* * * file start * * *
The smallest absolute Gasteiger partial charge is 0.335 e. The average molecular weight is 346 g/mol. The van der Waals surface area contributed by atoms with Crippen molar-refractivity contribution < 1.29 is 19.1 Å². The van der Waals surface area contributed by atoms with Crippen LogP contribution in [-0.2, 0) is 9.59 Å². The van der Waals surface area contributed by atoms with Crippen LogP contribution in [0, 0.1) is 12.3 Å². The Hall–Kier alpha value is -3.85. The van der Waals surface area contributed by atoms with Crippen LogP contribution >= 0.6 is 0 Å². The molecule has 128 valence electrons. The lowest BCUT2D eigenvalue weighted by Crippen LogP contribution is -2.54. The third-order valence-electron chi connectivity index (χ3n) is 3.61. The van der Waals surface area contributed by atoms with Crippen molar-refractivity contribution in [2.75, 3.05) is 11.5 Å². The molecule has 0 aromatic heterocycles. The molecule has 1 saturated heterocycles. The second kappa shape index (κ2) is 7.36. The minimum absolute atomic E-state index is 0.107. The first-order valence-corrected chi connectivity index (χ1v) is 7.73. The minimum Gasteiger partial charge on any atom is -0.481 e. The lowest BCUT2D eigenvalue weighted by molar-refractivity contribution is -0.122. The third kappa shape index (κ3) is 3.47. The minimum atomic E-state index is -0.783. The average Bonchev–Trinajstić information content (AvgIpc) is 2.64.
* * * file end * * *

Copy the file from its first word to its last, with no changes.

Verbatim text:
The smallest absolute Gasteiger partial charge is 0.335 e. The average molecular weight is 346 g/mol. The van der Waals surface area contributed by atoms with Crippen molar-refractivity contribution < 1.29 is 19.1 Å². The van der Waals surface area contributed by atoms with Crippen LogP contribution in [-0.2, 0) is 9.59 Å². The van der Waals surface area contributed by atoms with Crippen LogP contribution in [0, 0.1) is 12.3 Å². The Hall–Kier alpha value is -3.85. The van der Waals surface area contributed by atoms with Crippen LogP contribution >= 0.6 is 0 Å². The molecule has 128 valence electrons. The lowest BCUT2D eigenvalue weighted by Crippen LogP contribution is -2.54. The third-order valence-electron chi connectivity index (χ3n) is 3.61. The van der Waals surface area contributed by atoms with Crippen molar-refractivity contribution in [2.75, 3.05) is 11.5 Å². The molecule has 0 aromatic heterocycles. The molecule has 1 saturated heterocycles. The second kappa shape index (κ2) is 7.36. The minimum absolute atomic E-state index is 0.107. The first-order valence-corrected chi connectivity index (χ1v) is 7.73. The minimum Gasteiger partial charge on any atom is -0.481 e. The lowest BCUT2D eigenvalue weighted by molar-refractivity contribution is -0.122. The third kappa shape index (κ3) is 3.47. The minimum atomic E-state index is -0.783. The average Bonchev–Trinajstić information content (AvgIpc) is 2.64.